(31) O 28 r 10(6) and Appendix E of the SICC Rules. The Protocol divides claims into three categories: (1) Main Claims, (2) Higher Value Excluded Claims, and (3) Lower Value Excluded Claims. Main Claims are tried in the usual manner. Higher Value Excluded Claims are tried under a simplified process based solely on agreed documents and written submissions in tabular form (ie, a Scott Schedule), supported by tightly circumscribed expert evidence, with no other factual evidence permitted. Lower Value Excluded Claims are to be awarded without any adjudication, according to an agreed formula based on the proportion of recovery of Main Claims by each party.
(32) See Sundaresh Menon, “Procedure, Practice and the Pursuit of Justice” (Keynote Address at the Litigation Conference 2022, 5 May 2022) at https://www.judiciary.gov.sg/docs/default-source/news-docs/litigation-conference-2022-keynote-2022-04-26-(final).pdf (“Procedure, Practice and the Pursuit of Justice”) at para 9.
(33) See, in this regard, “Procedure, Practice and the Pursuit of Justice” at para 8.
(34) Sundaresh Menon, “The Complexification of Disputes in the Digital Age” (Goff Lecture 2021, 9 November 2021) at paras 8–22.
(35) See Sundaresh Menon, “The Future of Commercial Litigation: How Not to Fall off the Edge of Flat World” at paras 11–15. See also Sundaresh Menon, “Dispelling due process paranoia: Fairness, efficiency and the rule of law” (Chartered Institute of Arbitrators Australia Annual Lecture 2020, 13 October 2020) at https://www.judiciary.gov.sg/docs/default-source/news-docs/ciarb-annual-lecture-speech-by-chief-justice-sundaresh-menon.pdf at paras 4–5.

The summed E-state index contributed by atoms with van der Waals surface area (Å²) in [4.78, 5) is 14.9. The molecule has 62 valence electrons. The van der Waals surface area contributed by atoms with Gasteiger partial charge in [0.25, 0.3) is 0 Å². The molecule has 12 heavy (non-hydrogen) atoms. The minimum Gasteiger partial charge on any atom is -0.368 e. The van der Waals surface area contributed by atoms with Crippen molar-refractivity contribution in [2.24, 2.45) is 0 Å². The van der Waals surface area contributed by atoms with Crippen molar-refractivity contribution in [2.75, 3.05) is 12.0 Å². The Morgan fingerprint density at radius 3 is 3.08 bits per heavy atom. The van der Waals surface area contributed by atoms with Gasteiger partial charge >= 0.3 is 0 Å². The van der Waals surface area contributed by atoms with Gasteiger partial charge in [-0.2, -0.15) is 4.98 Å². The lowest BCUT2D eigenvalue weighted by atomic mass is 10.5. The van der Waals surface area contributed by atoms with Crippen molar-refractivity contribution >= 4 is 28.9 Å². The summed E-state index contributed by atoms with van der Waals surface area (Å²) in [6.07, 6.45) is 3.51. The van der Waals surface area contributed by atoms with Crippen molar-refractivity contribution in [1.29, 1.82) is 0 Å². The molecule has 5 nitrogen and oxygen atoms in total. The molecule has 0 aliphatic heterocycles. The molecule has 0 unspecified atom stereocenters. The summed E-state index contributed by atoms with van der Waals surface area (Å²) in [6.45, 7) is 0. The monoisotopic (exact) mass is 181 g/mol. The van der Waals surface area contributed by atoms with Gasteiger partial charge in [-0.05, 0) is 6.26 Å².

(36) See “Procedure, Practice and the Pursuit of Justice” at para 6.
(38) See Sundaresh Menon, “Technology and the Changing Face of Justice” (Speech at the Negotiation and Conflict Management Group (NCMG) ADR Conference 2019, 14 November 2019) at https://www.judiciary.gov.sg/docs/default-source/news-docs/ncmg---keynote-lecture.pdf at para 11.
(39) See “SIFoCC playing its part” at paras 7–9; see also “The Law of Commerce in the 21st Century”.
(40) See “SIFoCC playing its part” at para 18.
(41) See “SIFoCC playing its part” at paras 20–21.
(42) See “SIFoCC playing its part” at paras 22–24.
(44) Quoine v B2C2 raised the question of whether cryptocurrency was property capable of being held on trust. After considering authorities from England and Canada, the Singapore Court of Appeal expressed a tentative view that it could be: at –, .
(45) See “SIFoCC playing its part” at para 28; “The Law of Commerce in the 21st Century” at paras 18, 42–44.
(46) Lao Holdings NV v Government of the Lao People’s Democratic Republic and another matter  5 SLR 228 (“Lao Holdings (SICC)”); upheld on appeal in Lao Holdings NV and another v Government of the Lao People’s Democratic Republic  SGCA(I) 9 (“Lao Holdings (CA)”).
(47) See Lao Holdings (SICC) at .
(48) Lao Holdings (SICC) at  and .
(49) Lao Holdings (SICC) at –.
(50) Lao Holdings (CA) at  and  (holding that a tribunal’s construction of an agreed procedure between the parties would not be revisited by a court so long as the construction is open on the text of the agreement), and  (commenting, obiter, that the arbitral tribunals had correctly interpreted the agreement in the present case).
Topic: Speech, Speeches